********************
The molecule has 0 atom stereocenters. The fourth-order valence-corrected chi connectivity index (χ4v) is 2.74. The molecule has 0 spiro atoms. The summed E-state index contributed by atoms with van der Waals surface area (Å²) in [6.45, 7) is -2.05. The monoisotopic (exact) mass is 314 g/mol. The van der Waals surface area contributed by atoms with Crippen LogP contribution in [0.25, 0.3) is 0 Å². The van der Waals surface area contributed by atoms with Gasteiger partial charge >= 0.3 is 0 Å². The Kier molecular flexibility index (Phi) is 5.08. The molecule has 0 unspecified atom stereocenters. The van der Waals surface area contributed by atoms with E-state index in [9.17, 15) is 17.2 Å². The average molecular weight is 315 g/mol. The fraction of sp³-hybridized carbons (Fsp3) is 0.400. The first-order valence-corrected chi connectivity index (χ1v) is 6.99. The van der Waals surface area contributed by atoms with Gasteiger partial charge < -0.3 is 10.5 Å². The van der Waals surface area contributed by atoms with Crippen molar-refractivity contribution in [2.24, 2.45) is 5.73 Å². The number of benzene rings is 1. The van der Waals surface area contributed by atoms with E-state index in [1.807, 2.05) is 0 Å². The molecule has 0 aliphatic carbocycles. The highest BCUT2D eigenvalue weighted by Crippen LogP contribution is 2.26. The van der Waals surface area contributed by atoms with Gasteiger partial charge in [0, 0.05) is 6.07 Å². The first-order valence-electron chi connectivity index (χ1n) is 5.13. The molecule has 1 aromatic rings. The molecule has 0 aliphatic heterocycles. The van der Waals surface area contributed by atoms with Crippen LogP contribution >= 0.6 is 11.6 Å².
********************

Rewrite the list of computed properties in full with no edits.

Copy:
The molecule has 0 atom stereocenters. The fourth-order valence-corrected chi connectivity index (χ4v) is 2.74. The molecule has 0 spiro atoms. The summed E-state index contributed by atoms with van der Waals surface area (Å²) in [6.45, 7) is -2.05. The monoisotopic (exact) mass is 314 g/mol. The van der Waals surface area contributed by atoms with Crippen LogP contribution in [0.25, 0.3) is 0 Å². The van der Waals surface area contributed by atoms with Gasteiger partial charge >= 0.3 is 0 Å². The Kier molecular flexibility index (Phi) is 5.08. The molecule has 0 unspecified atom stereocenters. The van der Waals surface area contributed by atoms with E-state index in [9.17, 15) is 17.2 Å². The average molecular weight is 315 g/mol. The fraction of sp³-hybridized carbons (Fsp3) is 0.400. The first-order valence-corrected chi connectivity index (χ1v) is 6.99. The van der Waals surface area contributed by atoms with Gasteiger partial charge < -0.3 is 10.5 Å². The van der Waals surface area contributed by atoms with Crippen molar-refractivity contribution in [2.24, 2.45) is 5.73 Å². The number of benzene rings is 1. The van der Waals surface area contributed by atoms with E-state index in [1.807, 2.05) is 0 Å². The molecule has 0 aliphatic carbocycles. The highest BCUT2D eigenvalue weighted by Crippen LogP contribution is 2.26. The van der Waals surface area contributed by atoms with Gasteiger partial charge in [0, 0.05) is 6.07 Å². The first-order valence-electron chi connectivity index (χ1n) is 5.13. The molecule has 1 aromatic rings. The molecule has 0 aliphatic heterocycles. The van der Waals surface area contributed by atoms with Crippen LogP contribution >= 0.6 is 11.6 Å².